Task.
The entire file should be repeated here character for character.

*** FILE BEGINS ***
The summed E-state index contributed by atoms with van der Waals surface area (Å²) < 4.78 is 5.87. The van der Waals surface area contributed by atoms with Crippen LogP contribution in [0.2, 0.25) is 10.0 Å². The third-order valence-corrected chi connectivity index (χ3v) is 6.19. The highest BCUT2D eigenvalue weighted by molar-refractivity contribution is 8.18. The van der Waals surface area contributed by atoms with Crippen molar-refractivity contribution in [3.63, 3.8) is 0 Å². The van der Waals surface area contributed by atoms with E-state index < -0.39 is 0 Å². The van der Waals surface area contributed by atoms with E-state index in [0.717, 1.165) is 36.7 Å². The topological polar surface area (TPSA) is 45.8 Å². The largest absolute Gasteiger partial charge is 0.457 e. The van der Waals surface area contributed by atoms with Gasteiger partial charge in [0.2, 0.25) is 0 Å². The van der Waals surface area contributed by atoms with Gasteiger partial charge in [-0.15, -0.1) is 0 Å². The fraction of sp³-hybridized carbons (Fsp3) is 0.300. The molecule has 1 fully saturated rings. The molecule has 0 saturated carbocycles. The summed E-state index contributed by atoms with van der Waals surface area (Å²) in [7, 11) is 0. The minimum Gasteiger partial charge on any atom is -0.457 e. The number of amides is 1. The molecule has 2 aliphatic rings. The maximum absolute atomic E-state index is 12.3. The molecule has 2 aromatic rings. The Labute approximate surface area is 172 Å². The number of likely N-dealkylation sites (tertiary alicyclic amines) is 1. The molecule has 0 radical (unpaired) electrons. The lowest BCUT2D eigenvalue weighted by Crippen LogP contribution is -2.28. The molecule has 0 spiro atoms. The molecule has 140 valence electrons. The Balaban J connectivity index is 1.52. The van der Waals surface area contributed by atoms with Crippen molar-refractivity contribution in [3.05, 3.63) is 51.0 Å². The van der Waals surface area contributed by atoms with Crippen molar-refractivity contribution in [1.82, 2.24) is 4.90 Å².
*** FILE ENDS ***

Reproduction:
The summed E-state index contributed by atoms with van der Waals surface area (Å²) < 4.78 is 5.87. The van der Waals surface area contributed by atoms with Crippen LogP contribution in [0.2, 0.25) is 10.0 Å². The third-order valence-corrected chi connectivity index (χ3v) is 6.19. The highest BCUT2D eigenvalue weighted by molar-refractivity contribution is 8.18. The van der Waals surface area contributed by atoms with Crippen molar-refractivity contribution in [3.63, 3.8) is 0 Å². The van der Waals surface area contributed by atoms with E-state index < -0.39 is 0 Å². The van der Waals surface area contributed by atoms with E-state index in [0.717, 1.165) is 36.7 Å². The topological polar surface area (TPSA) is 45.8 Å². The largest absolute Gasteiger partial charge is 0.457 e. The van der Waals surface area contributed by atoms with Gasteiger partial charge in [0.2, 0.25) is 0 Å². The van der Waals surface area contributed by atoms with Gasteiger partial charge in [-0.15, -0.1) is 0 Å². The fraction of sp³-hybridized carbons (Fsp3) is 0.300. The molecule has 1 fully saturated rings. The molecule has 0 saturated carbocycles. The summed E-state index contributed by atoms with van der Waals surface area (Å²) in [7, 11) is 0. The minimum Gasteiger partial charge on any atom is -0.457 e. The number of amides is 1. The molecule has 2 aliphatic rings. The maximum absolute atomic E-state index is 12.3. The molecule has 2 aromatic rings. The Labute approximate surface area is 172 Å². The number of likely N-dealkylation sites (tertiary alicyclic amines) is 1. The molecule has 0 radical (unpaired) electrons. The lowest BCUT2D eigenvalue weighted by Crippen LogP contribution is -2.28. The molecule has 0 spiro atoms. The molecule has 140 valence electrons. The Balaban J connectivity index is 1.52. The van der Waals surface area contributed by atoms with Crippen molar-refractivity contribution in [3.05, 3.63) is 51.0 Å². The van der Waals surface area contributed by atoms with Crippen molar-refractivity contribution in [1.82, 2.24) is 4.90 Å².